|On display at Incheon Intl Airport. I don't know what it is, but it seems resourceful if nothing else.|
So our lovely - but brief - trip to Hong Kong is over, and the Asia Vu family is back in Seoul, which thoughtfully produced several centimeters of snow while we were gone just so we would be sure to know exactly who we were dealing with when we emerged from the plane.
Between the three of us, we probably got some pretty good photos, but at the moment all of our memory cards are scattered hither and yon (not to mention Son#2 downloads all of his in some 'professional' format that my computer can't even read) so I can't show you anything right now except the blurry stuff I took on the fly with my phone.
Since most of what I took with the phone was obnoxious, obscure, and had very little to do with the natural beauty or rich history of Hong Kong and environs, you can probably imagine just what kind of a post this one will be.
I plan to write a series of proper trip review posts in the next day or two, but at the moment, you'll have to settle - as I said - for the sort of stuff that
|No, I don't know what those two rounded glass things are in the foreground, nor do I know where they were discovered.|
- Asian airports like to display contraband items that people have tried to smuggle onto airplanes: (It's entirely possible they do this in the US and Europe, too, but I've never seen any displays there.) In both the Seoul and Hong Kong airports, we were treated to some truly fascinating display cases that showcased not only the lengths to which people will go to smuggle items into foreign countries, but also the sorts of things that people find smuggle-worthy. I'm not even going to mention the pedestrian stuff like explosives and firearms, which we all know about. It's the really unusual contraband that fascinated me: for example, I had no idea that dried seahorses and bile powder were so valuable they were worth risking time in a Korean jail for, but then, I've led a sheltered life. Other contraband items included monitor lizard skins(right; not the actual lizards), raw meat(Son#2 and I initially thought this was a kidney), sea horses, and (my favorite) a lunchbox-sized turtle(how do you even begin to hide this?) The displays included not only the actual goods, but also (in some cases) the methods by which they were being smuggled, which were testimonies to the ingenuity of the human mind as well as the elasticity of our many orifices.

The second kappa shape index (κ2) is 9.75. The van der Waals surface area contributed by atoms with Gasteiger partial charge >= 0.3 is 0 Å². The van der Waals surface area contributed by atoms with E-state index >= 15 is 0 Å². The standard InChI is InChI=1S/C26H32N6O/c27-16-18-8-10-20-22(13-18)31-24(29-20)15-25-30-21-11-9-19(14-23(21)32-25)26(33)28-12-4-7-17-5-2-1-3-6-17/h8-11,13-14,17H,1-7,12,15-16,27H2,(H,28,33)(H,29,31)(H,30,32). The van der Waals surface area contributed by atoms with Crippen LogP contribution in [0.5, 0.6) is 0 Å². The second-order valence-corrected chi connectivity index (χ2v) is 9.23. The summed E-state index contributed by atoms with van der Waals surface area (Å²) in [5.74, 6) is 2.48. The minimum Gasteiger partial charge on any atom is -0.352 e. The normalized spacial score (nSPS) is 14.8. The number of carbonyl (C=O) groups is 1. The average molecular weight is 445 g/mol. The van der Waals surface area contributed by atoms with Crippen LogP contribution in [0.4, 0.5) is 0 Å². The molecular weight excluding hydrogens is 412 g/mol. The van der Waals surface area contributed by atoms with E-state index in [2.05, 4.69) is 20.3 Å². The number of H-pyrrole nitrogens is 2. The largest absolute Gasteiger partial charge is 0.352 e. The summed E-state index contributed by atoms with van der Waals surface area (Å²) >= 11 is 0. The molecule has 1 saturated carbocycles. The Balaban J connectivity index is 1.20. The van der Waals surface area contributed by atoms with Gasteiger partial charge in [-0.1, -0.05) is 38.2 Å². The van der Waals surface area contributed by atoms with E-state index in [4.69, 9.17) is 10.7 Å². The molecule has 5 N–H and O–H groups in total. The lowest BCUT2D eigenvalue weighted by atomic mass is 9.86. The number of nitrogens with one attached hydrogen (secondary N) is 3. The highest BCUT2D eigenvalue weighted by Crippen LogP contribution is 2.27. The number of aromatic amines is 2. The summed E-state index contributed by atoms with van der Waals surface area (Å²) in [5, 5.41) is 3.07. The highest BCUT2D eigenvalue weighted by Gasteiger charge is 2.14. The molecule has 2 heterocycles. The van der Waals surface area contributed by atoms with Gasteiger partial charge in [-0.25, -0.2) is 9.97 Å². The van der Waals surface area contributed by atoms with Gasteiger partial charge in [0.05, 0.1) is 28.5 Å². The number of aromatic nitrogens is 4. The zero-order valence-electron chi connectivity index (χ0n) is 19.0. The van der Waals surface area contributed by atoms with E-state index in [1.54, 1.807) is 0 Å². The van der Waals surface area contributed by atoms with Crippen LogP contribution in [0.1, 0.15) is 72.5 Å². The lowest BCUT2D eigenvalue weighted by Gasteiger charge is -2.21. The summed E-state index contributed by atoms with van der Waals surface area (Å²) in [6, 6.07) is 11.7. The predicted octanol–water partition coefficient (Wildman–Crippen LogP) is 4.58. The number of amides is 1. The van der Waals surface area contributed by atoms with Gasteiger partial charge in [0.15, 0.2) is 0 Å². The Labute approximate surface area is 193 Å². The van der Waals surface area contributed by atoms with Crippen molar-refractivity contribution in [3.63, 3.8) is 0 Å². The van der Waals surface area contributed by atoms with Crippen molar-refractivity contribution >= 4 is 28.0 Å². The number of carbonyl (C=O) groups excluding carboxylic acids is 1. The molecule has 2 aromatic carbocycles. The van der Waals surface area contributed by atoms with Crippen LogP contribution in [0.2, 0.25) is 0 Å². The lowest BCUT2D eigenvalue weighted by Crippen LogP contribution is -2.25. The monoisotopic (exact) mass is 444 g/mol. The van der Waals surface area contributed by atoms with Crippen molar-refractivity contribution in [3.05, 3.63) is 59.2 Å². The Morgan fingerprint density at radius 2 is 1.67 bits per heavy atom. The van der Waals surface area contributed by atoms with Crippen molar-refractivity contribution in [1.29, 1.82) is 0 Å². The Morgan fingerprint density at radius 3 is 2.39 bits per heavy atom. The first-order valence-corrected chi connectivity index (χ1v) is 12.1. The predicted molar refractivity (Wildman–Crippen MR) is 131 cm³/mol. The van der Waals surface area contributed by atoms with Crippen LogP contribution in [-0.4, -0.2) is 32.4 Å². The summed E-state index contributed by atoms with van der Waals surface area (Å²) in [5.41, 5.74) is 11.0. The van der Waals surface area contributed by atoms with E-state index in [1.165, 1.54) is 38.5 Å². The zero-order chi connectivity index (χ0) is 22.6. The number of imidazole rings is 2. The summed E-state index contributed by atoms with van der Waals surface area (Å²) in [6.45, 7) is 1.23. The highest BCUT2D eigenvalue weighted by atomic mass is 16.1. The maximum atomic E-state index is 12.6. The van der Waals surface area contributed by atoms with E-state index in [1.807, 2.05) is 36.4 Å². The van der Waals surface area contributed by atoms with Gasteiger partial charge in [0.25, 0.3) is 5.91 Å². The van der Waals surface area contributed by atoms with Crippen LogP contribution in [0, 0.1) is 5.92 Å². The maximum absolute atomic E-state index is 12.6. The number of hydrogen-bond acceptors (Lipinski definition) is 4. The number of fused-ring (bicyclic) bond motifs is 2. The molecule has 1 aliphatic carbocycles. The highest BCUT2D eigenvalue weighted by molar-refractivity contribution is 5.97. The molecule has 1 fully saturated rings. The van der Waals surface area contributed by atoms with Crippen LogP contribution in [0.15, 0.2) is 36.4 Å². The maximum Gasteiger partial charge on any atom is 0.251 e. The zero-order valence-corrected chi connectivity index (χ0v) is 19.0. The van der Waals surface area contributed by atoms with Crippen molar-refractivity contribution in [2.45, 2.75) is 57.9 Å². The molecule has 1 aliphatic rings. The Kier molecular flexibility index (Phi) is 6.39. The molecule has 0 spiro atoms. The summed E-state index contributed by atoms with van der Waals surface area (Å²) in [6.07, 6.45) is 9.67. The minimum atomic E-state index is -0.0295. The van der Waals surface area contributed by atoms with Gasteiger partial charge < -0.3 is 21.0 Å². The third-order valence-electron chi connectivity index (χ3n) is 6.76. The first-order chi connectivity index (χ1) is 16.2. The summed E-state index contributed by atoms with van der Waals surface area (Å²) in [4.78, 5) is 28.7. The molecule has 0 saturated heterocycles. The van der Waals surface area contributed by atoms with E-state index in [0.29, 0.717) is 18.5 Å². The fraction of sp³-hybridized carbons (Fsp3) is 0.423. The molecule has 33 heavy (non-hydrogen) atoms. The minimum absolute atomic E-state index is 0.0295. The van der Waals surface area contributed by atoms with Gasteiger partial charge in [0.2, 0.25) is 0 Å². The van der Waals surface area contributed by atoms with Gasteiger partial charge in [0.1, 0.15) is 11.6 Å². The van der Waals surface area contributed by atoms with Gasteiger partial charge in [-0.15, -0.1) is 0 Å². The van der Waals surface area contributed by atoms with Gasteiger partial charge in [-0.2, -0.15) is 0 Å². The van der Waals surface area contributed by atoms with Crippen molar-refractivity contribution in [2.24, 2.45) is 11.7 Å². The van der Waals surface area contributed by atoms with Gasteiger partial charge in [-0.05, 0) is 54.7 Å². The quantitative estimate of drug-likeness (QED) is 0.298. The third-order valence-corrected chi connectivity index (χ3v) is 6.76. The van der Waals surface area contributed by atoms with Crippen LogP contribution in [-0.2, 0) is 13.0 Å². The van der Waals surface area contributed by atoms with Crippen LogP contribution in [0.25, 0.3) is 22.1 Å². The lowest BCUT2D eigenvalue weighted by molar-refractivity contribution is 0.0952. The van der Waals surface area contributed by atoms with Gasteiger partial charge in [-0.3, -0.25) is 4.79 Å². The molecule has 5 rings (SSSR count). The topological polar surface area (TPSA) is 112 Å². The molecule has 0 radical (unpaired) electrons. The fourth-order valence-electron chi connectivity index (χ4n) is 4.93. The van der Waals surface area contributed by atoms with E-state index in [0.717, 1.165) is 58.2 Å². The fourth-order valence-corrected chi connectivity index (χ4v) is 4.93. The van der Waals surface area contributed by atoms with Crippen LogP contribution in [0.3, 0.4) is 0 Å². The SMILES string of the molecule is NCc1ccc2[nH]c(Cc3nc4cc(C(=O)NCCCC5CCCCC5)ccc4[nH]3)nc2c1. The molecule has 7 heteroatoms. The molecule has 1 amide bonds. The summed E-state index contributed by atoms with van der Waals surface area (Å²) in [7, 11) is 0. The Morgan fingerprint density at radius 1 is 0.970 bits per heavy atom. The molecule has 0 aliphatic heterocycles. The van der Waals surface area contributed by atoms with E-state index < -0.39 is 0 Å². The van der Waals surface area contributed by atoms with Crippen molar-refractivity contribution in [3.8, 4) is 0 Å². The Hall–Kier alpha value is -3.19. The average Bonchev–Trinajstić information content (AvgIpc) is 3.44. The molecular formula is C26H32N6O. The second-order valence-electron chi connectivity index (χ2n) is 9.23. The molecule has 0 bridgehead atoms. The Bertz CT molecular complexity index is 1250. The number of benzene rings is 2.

|Where would you even hide this?|
- Luxury seating does not spare you from the coarse realities of humanity. On our first day in Hong Kong, we made the hour-long trip by boat to Macau. Because it was a holiday weekend (and we had been warned - thanks, Heather!) we had prudently purchased tickets online ahead of time and even paid the extra money (only about $15US each) to upgrade to 'Super' class - although we had no idea what 'Super' class entailed. As it turned out, 'Super' class means you sit on the upper deck (it's all inside anyway, with big viewing windows) with bigger, cushier seats, a steward to tend to your needs, and a complimentary snack. In our case, there was only one other person (in a cabin that seated about 75 people) in the section besides us, but the crowds in 'ordinary' class were fairly heavy, so we were happy with our choice. The crossing - we felt - was rough (it was misty and breezy that day) and we all were relieved to get off the boat when it arrived.